Photo illustration by John Lyman

World News


Can the Quad Contain China?

Now that Chinese President Xi Jinping has revealed his new lineup for the Politburo Standing Committee – six men close to him for many years – the Chinese leader has cemented himself as the undeniable and dominant leader of the country. Xi emphasized that he will focus on bolstering China’s security against military, social, and economic threats. With its ally Russia at war with Ukraine, China now understands its own stability is threatened and faces stormy weather ahead.

But the international community is wary of China and Xi’s worldview – not just based on recent political events there, but for a number of years now. For this reason, a number of nations gathered together to explore ways to cooperate and act as a strong counterbalance to China’s growing hegemonic ambitions.

The Quad, otherwise known as the Quadrilateral Security Dialogue, comprising Japan, Australia, India, and the United States, is a multi-lateral diplomatic group formed in part to contain China’s growing influence in the Indo-Pacific arena and reduce its domination there.

Chinese military parade
(via 19FortyFive)

According to the Institute for Youth in Policy, the member states of the Quad “share a common vision of containing China’s growing economic and military footprint in the Indo-Pacific, expressed through its expansive maritime claims in the South and East China Sea. Although the U.S. Indo-Pacific Strategy explicitly addresses China, the Quad as a group has refrained from directly mentioning Beijing in their discussions.”

The devastating 2004 Indian Ocean tsunami led India, Japan, Australia, and the U.S. to build an informal alliance for collaborating on disaster relief efforts. In 2007, former Japanese Prime Minister Shinzo Abe formalised it into the Quad. After facing a threat from China in 2017, the Quad expanded its objectives by creating a mechanism that determined to establish a rules-based international order.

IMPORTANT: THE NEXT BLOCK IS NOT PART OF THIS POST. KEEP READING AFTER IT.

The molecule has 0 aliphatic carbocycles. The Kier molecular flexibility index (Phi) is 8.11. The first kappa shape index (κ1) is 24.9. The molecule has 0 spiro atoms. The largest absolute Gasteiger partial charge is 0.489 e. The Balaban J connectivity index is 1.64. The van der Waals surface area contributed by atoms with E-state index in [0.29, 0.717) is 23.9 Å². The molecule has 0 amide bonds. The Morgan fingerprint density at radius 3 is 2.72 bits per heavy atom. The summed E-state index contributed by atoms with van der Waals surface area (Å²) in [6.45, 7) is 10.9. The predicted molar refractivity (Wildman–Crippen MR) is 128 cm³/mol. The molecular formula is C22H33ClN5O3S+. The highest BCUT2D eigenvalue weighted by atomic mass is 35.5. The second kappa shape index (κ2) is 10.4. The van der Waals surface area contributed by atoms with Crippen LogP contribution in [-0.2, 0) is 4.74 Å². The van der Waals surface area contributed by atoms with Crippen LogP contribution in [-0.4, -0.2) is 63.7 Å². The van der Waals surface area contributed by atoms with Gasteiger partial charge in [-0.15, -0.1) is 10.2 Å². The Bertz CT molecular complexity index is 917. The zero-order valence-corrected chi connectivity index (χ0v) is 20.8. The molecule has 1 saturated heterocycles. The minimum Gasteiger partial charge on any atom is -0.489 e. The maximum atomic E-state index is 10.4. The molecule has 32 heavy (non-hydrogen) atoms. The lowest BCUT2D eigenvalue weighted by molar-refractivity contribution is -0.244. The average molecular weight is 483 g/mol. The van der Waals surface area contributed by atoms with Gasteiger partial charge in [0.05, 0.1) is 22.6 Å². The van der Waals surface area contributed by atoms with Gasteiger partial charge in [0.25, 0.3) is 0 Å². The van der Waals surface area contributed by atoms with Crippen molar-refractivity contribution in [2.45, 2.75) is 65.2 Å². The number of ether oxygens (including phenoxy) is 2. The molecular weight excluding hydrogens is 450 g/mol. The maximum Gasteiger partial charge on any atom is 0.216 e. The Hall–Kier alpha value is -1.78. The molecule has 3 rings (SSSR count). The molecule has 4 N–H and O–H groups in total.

In early senior official-level meetings, the four nations found common ground on securing a free and open Indo-Pacific and promoting joint counter-terrorism efforts, according to the Center for Strategic International Studies. “While the Quad has now met on a roughly biannual basis since its 2017 restart, questions still remain as to its ultimate purpose. The Quad continues to exist as an ‘informal’ dialogue that nonetheless raises Chinese accusations of containment.”

During the Communist Party Congress, Xi’s first move it appears was to literally eject Hu Jintao, his predecessor. Jintao was forcibly removed by officials in a deliberate move meant to humiliate him and to show that Xi is in control. The world needs to be extremely concerned about the direction China is going. With Xi’s move, there is now no one who has a different view than him as the CCP is packed with his allies and sycophants.

Xi is today one of the world’s most discomfiting international figures. In his nearly two-hour opening speech to the CCP, Xi spoke of looming “dangerous storms.” He also spoke of self-reliance and the need to win a battle over “key core technologies.” Jinping’s brutal crackdown on even the slightest glimmer of dissent, both within the Chinese Community Party as well as within the broader public sphere, demonstrates his resolve to maintain a strict dictatorship with himself at its helm.